10178Re: [Synoptic-L] Herod's Worries
- Jul 4, 2005In a message dated 7/4/2005 8:14:21 AM Eastern Daylight Time, brooks@... writes:
BRUCE: Let's see if I can restate this for beginners like myself.
(1) The conjunction of Jesus's going forth with the advice to the Twelve is
found only in Mt 9:35 / 10:1f and in Mk 6:6b / 7f. On the hypothesis that
GMk in general is derivative from GMt and GLk, he can only have picked up
this sequence by following GMt at this point.
OK, I follow you thus far.
(2) The conjunction of the Advice to the Twelve with the Sending of the
Twelve occurs only in Lk 9:5/6 and in Mk 6:12/13. On the above assumption,
GMk can here only be following GLk, and it then follows that he must have
shifted to the GLk model sometime in between.
This is partially correct (though I assume you mean Lk 9:6, not Lk 9:5-6. It is Mark who then extends his Acta Apostolorum to include two full verses). My other problem with your formulation here is that you speak of the "Sending of the Twelve" as proper to Mark and Luke. This is of course not true at all. In Matthew the apostles are sent out, very explicitly and very clearly, in 10:5 and 6, where they are told to go specifically to the lost sheep of the house of Israel (cf. 9:36). What we do not find in Matt is a narrative comment of the evangelist describing their actual going forth and engaging in this mission, in response to the commissioning words of Jesus.
Where exactly? At the "staff" passage, as abundantly noted in previous
posts, Mk 6:9 diverges from both, allowing a staff, whereas both Mt/Lk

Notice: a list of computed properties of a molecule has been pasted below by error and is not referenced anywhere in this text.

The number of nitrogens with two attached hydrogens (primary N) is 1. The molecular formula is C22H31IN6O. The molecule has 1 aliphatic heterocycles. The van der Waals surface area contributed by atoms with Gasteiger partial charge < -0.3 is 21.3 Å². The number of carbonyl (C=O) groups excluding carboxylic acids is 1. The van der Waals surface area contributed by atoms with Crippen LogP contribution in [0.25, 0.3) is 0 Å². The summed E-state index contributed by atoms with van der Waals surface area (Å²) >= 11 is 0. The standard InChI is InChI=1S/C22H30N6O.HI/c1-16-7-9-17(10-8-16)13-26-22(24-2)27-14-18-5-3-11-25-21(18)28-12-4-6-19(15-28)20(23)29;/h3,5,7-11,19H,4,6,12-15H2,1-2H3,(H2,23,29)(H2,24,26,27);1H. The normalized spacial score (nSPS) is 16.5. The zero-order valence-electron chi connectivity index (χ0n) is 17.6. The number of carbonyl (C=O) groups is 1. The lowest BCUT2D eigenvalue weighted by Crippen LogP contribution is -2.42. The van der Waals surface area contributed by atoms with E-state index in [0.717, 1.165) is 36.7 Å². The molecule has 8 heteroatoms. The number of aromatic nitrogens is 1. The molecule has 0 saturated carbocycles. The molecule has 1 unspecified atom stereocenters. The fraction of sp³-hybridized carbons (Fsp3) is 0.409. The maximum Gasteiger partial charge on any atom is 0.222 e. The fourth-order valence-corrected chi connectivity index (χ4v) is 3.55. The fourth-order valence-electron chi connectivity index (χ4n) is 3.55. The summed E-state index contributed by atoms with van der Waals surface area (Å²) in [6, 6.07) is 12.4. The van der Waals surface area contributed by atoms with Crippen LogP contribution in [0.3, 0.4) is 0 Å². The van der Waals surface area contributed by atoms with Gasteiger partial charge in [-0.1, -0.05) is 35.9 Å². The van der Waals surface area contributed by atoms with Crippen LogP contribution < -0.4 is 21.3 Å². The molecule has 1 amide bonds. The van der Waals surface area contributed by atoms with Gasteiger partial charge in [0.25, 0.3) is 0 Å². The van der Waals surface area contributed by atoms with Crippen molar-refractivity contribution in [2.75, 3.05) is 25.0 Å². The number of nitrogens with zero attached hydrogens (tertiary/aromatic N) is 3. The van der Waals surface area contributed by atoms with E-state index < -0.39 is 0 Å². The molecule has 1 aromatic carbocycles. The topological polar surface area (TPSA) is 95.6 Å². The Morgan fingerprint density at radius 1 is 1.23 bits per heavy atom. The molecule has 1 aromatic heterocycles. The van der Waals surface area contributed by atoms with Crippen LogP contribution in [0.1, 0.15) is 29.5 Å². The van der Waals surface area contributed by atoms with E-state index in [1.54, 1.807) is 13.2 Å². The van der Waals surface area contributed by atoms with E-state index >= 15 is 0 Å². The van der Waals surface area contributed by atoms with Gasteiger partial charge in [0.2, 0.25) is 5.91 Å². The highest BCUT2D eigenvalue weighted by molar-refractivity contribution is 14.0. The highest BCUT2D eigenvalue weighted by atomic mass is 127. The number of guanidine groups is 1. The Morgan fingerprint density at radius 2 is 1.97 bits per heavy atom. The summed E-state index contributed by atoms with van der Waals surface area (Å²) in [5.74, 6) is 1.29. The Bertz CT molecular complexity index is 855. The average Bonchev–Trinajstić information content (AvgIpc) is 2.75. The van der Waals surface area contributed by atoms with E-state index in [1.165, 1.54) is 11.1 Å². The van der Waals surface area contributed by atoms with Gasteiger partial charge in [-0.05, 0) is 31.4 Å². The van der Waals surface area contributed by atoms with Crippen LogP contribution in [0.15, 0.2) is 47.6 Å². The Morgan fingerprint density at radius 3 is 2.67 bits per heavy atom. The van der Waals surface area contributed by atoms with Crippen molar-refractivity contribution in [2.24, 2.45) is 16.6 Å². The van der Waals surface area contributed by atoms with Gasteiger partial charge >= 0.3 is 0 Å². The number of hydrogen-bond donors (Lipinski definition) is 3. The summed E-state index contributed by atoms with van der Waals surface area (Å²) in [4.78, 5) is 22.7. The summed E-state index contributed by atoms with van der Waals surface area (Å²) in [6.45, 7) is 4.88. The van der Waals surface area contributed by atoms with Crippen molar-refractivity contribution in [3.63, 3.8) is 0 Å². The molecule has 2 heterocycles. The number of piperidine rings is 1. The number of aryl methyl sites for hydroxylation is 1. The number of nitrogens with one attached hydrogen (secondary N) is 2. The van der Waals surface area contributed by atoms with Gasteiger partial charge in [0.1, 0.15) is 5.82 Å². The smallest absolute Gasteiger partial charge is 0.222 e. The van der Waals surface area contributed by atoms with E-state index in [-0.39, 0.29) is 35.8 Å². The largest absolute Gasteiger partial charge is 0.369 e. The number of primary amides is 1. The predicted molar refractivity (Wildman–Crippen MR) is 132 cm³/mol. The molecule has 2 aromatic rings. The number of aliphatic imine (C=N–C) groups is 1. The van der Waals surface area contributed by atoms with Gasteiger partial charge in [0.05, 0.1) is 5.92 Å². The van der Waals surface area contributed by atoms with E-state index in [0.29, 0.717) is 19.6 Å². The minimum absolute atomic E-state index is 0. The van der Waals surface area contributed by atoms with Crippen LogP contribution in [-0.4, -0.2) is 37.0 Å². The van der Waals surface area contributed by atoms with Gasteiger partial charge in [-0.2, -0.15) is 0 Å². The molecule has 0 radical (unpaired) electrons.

forbid it. At Mk 6:10, we have "And he said to them," without precedent in
either supposed source. The Lukan similarity perhaps begins to outweigh the
Matthean similarity at approximately Mk 6:11 "and if any place will not
receive you" (|| Lk 9:5 "and wherever they do not receive you," personalized
in Mt 9:14 as "and if any one will not receive you or listen to your
words"). Let's then take this as the transition point. But why should AMk
make that transition at just this point? What in the Lukan variant would
have attracted his eye and pen?
I assume that Mark had both texts in front of him when he wrote, and you are approximately correct in your determination of when Luke becomes the dominant influence in this passage.
(3) The conjunction of the Sending of the Twelve with the Herodian
speculations occurs only at Mk 6:13/14f and at Lk 9:7/7f. The Matthean
parallel is elsewhere, namely at Mt 14:1-2. Leonard, if I read him right,
suggests that AMk here shifts back to GMt.
My statement here was a bit confusing, I admit. If you are going to say that Mark's text remains closer in its formulations to Lk than to Matt for the most part in this passage, I will agree.
1. It seems easier to suppose that AMk would continue following GLk rather
than turning many pages to shift to GMt. A motive for the extra effort would
have to be shown. None suggests itself to me.
You are right, although it is clear that -- while following Lk here as his primary source -- Mark at least found the parallel passage in Matt 14 before beginning to write, and allowed it to influence his formulations, especially in 6:14. This was simply SOP for Mark, so no special motive is needed here.
2. Of the two candidate Markan sources, compared to the Markan text -